Image: Lightsource BP.

Lightsource BP has completed its first utility-scale solar farm in India after bringing online a 60MW project in Maharashtra, having won the contract through a competitive 450MW tender process completed in September 2016.

The solar farm in Wagdari was awarded by Solar Energy Corporation India (SECI) to Lightsource BP as one of just two contracts to be won by non-Indian firms, after it bid for one of the lowest levels of viability gap funding (VGF) support at INR1.96 million (£21,741) per megawatt.

The project was financed in partnership with UK Climate Investments (UKCI), a joint venture between Macquarie’s Green Investment Group and the Department for Business Energy and Industrial Strategy (BEIS).

As the company’s first project of its size in India, chief executive Nick Boyle said the completion of the project was “testament to Lightsource BP’s ability to deliver”.

Construction, module supply, and technical expertise for the project were provided by Sterling & Wilson and LONGi Solar, which supplied 200,000 modules to the 97-hectare development. Project finance was provided by Rabobank.

Richard Abel, managing director of UKCI, added: “Official commissioning of the site is a major milestone towards providing clean electricity for around 20,000 homes in the Maharashtra region.

“UK Climate Investments is proud to have worked with Lightsource BP in their first solar project in India, bringing together private sector expertise and catalytic climate finance funding to support India’s transition towards a low carbon economy.”

Prior to the 43% acquisition of Lightsource by BP in December, the British solar developer had said its work with UKCI would lead to the development of at least 300MW of new Indian PV projects, as well as the acquisition of operational assets.

This was followed in April with the launch of a fund management platform by Lightsource BP and Indian private equity firm Everstone Group, with the initial Green Growth Equity Fund (GGEF) targeting £500 million to invest in green infrastructure in India.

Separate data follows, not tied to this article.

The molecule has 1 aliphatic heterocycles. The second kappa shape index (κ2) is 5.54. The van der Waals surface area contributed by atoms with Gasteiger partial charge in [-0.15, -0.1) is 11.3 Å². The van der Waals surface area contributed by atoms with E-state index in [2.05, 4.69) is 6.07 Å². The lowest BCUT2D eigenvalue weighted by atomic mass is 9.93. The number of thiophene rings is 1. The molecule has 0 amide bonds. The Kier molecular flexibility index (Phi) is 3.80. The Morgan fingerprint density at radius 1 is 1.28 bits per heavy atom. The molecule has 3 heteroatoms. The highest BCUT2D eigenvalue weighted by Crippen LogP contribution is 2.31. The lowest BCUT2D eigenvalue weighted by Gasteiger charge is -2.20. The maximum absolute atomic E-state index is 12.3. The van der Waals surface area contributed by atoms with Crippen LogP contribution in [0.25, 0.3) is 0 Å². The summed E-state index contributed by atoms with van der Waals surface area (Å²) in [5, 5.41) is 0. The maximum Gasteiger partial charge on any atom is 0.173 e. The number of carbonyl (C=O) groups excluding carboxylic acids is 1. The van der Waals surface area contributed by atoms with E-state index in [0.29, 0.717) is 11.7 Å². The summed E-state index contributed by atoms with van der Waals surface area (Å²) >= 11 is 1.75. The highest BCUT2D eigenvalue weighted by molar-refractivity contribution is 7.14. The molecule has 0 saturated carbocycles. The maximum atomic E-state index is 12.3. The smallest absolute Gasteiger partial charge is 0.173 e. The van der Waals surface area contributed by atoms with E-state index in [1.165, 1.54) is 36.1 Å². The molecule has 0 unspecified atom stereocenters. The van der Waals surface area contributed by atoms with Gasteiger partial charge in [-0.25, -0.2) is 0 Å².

UK exporting 'home grown expertise' as national deployment falters

The ongoing work has been singled out by the UK’s energy and clean growth minister Claire Perry as evidence of the UK’s ability to export its solar expertise to other markets such as India.

“I am delighted that UKCI is working alongside London-based Lightsource BP to leverage the UK’s expertise in solar and support India’s ambitions for renewable energy,” she said.

“The UK has a track record of exporting our home-grown expertise to the rest of the world and this partnership is a perfect example of the public and private sectors working together to deliver our respective climate, development and growth objectives that will benefit the entire planet.”

Once the most prolific solar developer in the UK, Lightsource BP has readily sought opportunities abroad along with a number of other British companies following the drastic scaling back of government support for new solar under the watch of Perry and her predecessors.

Since the closure of the Renewables Obligation regime in 2017, and the previous cuts to the small-scale feed-in tariff, deployment under the FiT remains around 80% lower than before. Similarly,  ground-mount solar installations have all but come to a halt as developers seek to bring forward subsidy-free projects.

Meanwhile, large scale solar remains the only form of renewable generation to be locked out of the Contracts for Difference auctions despite offering one of the cheapest forms of generation.